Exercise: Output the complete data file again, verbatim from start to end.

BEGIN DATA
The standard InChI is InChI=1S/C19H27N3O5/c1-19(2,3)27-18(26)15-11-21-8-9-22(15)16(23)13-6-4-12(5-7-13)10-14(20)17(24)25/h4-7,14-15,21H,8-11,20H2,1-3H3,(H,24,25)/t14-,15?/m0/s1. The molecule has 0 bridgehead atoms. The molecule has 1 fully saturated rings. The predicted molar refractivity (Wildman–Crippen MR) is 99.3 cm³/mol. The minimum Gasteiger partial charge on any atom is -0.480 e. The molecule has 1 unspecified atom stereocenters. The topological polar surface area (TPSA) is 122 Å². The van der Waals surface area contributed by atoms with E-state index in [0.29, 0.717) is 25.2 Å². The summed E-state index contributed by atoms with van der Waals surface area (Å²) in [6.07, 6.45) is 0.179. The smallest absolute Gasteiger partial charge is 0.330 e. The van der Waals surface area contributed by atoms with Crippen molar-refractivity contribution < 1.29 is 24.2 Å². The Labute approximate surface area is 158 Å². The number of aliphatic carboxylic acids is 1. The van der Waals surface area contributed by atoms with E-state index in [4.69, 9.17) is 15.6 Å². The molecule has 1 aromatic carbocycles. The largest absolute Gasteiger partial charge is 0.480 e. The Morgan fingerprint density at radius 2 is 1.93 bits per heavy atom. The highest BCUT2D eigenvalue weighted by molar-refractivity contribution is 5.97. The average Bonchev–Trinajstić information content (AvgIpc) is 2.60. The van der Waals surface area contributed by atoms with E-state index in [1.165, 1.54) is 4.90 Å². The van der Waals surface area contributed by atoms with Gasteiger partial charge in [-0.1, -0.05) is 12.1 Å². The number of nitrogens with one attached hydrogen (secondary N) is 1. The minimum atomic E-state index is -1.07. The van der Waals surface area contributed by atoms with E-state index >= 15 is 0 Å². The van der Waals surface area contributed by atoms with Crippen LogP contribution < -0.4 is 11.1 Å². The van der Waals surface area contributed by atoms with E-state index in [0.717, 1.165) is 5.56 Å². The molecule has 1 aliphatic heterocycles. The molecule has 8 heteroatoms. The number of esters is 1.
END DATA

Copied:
The standard InChI is InChI=1S/C19H27N3O5/c1-19(2,3)27-18(26)15-11-21-8-9-22(15)16(23)13-6-4-12(5-7-13)10-14(20)17(24)25/h4-7,14-15,21H,8-11,20H2,1-3H3,(H,24,25)/t14-,15?/m0/s1. The molecule has 0 bridgehead atoms. The molecule has 1 fully saturated rings. The predicted molar refractivity (Wildman–Crippen MR) is 99.3 cm³/mol. The minimum Gasteiger partial charge on any atom is -0.480 e. The molecule has 1 unspecified atom stereocenters. The topological polar surface area (TPSA) is 122 Å². The van der Waals surface area contributed by atoms with E-state index in [0.29, 0.717) is 25.2 Å². The summed E-state index contributed by atoms with van der Waals surface area (Å²) in [6.07, 6.45) is 0.179. The smallest absolute Gasteiger partial charge is 0.330 e. The van der Waals surface area contributed by atoms with Crippen molar-refractivity contribution < 1.29 is 24.2 Å². The Labute approximate surface area is 158 Å². The number of aliphatic carboxylic acids is 1. The van der Waals surface area contributed by atoms with E-state index in [4.69, 9.17) is 15.6 Å². The molecule has 1 aromatic carbocycles. The largest absolute Gasteiger partial charge is 0.480 e. The Morgan fingerprint density at radius 2 is 1.93 bits per heavy atom. The highest BCUT2D eigenvalue weighted by molar-refractivity contribution is 5.97. The average Bonchev–Trinajstić information content (AvgIpc) is 2.60. The van der Waals surface area contributed by atoms with E-state index in [1.165, 1.54) is 4.90 Å². The van der Waals surface area contributed by atoms with Gasteiger partial charge in [-0.1, -0.05) is 12.1 Å². The number of nitrogens with one attached hydrogen (secondary N) is 1. The minimum atomic E-state index is -1.07. The van der Waals surface area contributed by atoms with E-state index >= 15 is 0 Å². The van der Waals surface area contributed by atoms with Crippen LogP contribution < -0.4 is 11.1 Å². The van der Waals surface area contributed by atoms with E-state index in [0.717, 1.165) is 5.56 Å². The molecule has 1 aliphatic heterocycles. The molecule has 8 heteroatoms. The number of esters is 1.